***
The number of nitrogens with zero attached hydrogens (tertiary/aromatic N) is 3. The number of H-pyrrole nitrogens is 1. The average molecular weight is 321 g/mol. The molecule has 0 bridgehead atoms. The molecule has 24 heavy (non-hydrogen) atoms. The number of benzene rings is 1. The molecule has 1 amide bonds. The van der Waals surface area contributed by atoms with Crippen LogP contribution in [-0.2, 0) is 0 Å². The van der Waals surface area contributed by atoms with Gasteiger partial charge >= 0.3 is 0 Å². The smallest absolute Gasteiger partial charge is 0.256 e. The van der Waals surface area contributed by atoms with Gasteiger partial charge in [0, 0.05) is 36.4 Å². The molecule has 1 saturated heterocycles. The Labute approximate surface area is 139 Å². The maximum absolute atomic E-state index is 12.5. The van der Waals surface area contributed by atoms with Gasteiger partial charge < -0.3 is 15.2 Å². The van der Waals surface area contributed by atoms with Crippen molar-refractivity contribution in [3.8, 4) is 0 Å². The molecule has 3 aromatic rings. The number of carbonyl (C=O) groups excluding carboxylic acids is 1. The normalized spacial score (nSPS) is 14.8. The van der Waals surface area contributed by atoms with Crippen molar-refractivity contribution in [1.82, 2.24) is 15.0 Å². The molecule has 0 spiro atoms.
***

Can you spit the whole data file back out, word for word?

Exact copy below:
The number of nitrogens with zero attached hydrogens (tertiary/aromatic N) is 3. The number of H-pyrrole nitrogens is 1. The average molecular weight is 321 g/mol. The molecule has 0 bridgehead atoms. The molecule has 24 heavy (non-hydrogen) atoms. The number of benzene rings is 1. The molecule has 1 amide bonds. The van der Waals surface area contributed by atoms with Crippen LogP contribution in [-0.2, 0) is 0 Å². The van der Waals surface area contributed by atoms with Gasteiger partial charge >= 0.3 is 0 Å². The smallest absolute Gasteiger partial charge is 0.256 e. The van der Waals surface area contributed by atoms with Gasteiger partial charge in [0, 0.05) is 36.4 Å². The molecule has 1 saturated heterocycles. The Labute approximate surface area is 139 Å². The maximum absolute atomic E-state index is 12.5. The van der Waals surface area contributed by atoms with Gasteiger partial charge < -0.3 is 15.2 Å². The van der Waals surface area contributed by atoms with Crippen molar-refractivity contribution in [3.8, 4) is 0 Å². The molecule has 3 aromatic rings. The number of carbonyl (C=O) groups excluding carboxylic acids is 1. The normalized spacial score (nSPS) is 14.8. The van der Waals surface area contributed by atoms with Crippen molar-refractivity contribution in [1.82, 2.24) is 15.0 Å². The molecule has 0 spiro atoms.